As they’re doing rounds, one guard notices that a testing cell is empty—he sounds the alarm but it’s too late, the patient has escaped with a bag of the test materials and the formula. Far away, a day later, an airplane lands and a man gets off the plane.
In his bag are two things: a gas mask and a bag of coffee beans in a biohazard bag. The patient has one goal: to start an underground society of caffeinated super-humans…
That’s the (fictional) story behind New York coffee brand Biohazard Coffee. The team isn’t sure if it will ever use that story with the brand officially, but it was talking through it that guided the rebranding of THE WORLD’S STRONGEST COFFEE, with a little help from Affinity Designer.
Biohazard’s designer Patch Kroll has the story…
The real story of Biohazard Coffee is pretty different: three guys from Brooklyn were running multiple businesses and needed a strong coffee that could keep them energised throughout the day. After trying all the ‘mainstream’ strong coffees and finding them un-drinkable, they decided to find a new roast that not only tasted great but was more caffeinated.
After six months of taste-tests and lab results, Biohazard Coffee was born and went on the market in spring of 2016.
When I joined Biohazard Coffee in 2018, there was already a fair amount of hype surrounding the product. Still, the founders felt that they could put more energy into the brand, and expand it into new markets with new packaging and an advanced social media campaign.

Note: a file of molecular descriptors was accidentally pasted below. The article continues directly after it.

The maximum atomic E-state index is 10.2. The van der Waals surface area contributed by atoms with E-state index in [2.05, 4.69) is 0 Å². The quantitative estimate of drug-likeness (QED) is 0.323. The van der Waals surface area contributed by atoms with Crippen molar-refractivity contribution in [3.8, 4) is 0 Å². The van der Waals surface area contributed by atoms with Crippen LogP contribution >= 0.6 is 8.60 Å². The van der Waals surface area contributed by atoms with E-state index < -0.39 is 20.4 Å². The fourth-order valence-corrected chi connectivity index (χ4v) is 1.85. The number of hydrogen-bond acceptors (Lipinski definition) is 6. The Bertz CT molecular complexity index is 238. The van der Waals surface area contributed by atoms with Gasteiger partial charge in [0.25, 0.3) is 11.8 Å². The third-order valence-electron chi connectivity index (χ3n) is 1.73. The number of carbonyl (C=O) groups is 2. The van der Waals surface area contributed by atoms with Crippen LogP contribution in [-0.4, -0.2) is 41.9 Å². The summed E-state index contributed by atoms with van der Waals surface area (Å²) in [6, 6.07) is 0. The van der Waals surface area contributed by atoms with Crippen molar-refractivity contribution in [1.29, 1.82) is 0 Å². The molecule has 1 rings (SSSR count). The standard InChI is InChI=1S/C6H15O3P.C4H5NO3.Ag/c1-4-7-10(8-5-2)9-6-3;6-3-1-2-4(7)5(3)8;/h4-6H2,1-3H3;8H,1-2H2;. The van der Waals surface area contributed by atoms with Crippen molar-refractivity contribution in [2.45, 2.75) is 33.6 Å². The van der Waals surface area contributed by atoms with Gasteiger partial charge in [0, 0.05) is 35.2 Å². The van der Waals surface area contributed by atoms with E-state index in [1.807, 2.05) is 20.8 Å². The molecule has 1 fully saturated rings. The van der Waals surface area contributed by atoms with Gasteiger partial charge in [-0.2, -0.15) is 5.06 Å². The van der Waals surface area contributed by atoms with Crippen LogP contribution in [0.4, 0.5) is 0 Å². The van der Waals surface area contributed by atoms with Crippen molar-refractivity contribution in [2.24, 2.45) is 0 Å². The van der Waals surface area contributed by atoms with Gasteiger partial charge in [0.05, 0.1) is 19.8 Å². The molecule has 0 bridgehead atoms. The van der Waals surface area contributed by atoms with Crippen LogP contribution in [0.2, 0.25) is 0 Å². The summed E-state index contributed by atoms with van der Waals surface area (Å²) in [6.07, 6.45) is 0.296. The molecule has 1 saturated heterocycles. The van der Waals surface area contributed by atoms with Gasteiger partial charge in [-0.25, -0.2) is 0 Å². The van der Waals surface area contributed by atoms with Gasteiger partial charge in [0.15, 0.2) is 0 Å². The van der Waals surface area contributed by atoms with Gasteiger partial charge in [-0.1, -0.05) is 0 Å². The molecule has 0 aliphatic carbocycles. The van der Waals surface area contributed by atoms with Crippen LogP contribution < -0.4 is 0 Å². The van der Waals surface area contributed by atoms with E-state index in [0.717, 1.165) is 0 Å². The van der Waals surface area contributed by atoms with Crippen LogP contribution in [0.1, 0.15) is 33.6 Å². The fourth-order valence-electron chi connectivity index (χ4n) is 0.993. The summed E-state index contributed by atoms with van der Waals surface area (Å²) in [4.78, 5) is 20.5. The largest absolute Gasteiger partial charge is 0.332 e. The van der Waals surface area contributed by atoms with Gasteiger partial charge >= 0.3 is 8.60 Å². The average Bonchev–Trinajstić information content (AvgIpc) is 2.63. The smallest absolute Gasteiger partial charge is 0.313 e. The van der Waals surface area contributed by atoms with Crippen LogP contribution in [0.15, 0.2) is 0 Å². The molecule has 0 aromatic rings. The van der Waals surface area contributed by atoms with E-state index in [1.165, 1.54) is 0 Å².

After a few days of discussion, where we came up with the fake backstory and some initial visuals, the team ultimately decided to fully rebrand the product—complete with a new website, a new blog, and more. To get started on the rebranding, I cranked up Affinity Designer.
I became familiar with Designer back when the beta was out for Windows, and it’s been my go-to program ever since. To me, it has all the best features of the mainstream products, but streamlines the creative processes of shape building and asset creation.
I started with redesigning the logo because it was obvious, we needed a new one. The logo we had been using was in the public domain; the one created by Charles Baldwin for Dow Chemical in the 1960s.
Baldwin’s remained the primary source of inspiration, but I wanted something that was not only original, but that had a Freemason-eye feel to make Biohazard Coffee feel like a secret society like it was in our fake backstory.
I also thought it was important to add elements that hinted that it was a coffee brand, so I added shapes that are either recognised as a coffee bean or coffee cup—you can decide which it is for yourself.
The packaging came a lot easier than the logo. Essentially we knew that we wanted to keep it looking relatively similar to the old one: black with white text and a slight accent colour, and wanted the packaging to feel minimal on most sides, and have way more information on the back.
To test colours and layout of the packaging, I dragged open a new artboard and templated a foldable package about the size of the actual coffee bag. After printing and folding some bags with different options for discussion, I met with the team to go over them.
“Here’s the cool part: because you can get so fast at using Affinity Designer, during the discussion I was able to listen to the teams feedback and actually edit and make the package as people talked. When the discussion was over, I printed off the group’s edits, folded it, and showed them—that went over REALLY well.”
And because it was sized to spec in Affinity Designer, I just took a quick trip over to the Export Persona and sent it off to the printers.
It’s easy, quick, and impressive.
I continued to use Affinity Designer to design the new website, shipping boxes, t-shirts and stickers, all of which went live with the packaging and rebrand.
Having that original, albeit fake story combined with speedy, powerhouse Affinity Designer made it possible to not only imagine my vision, but produce it.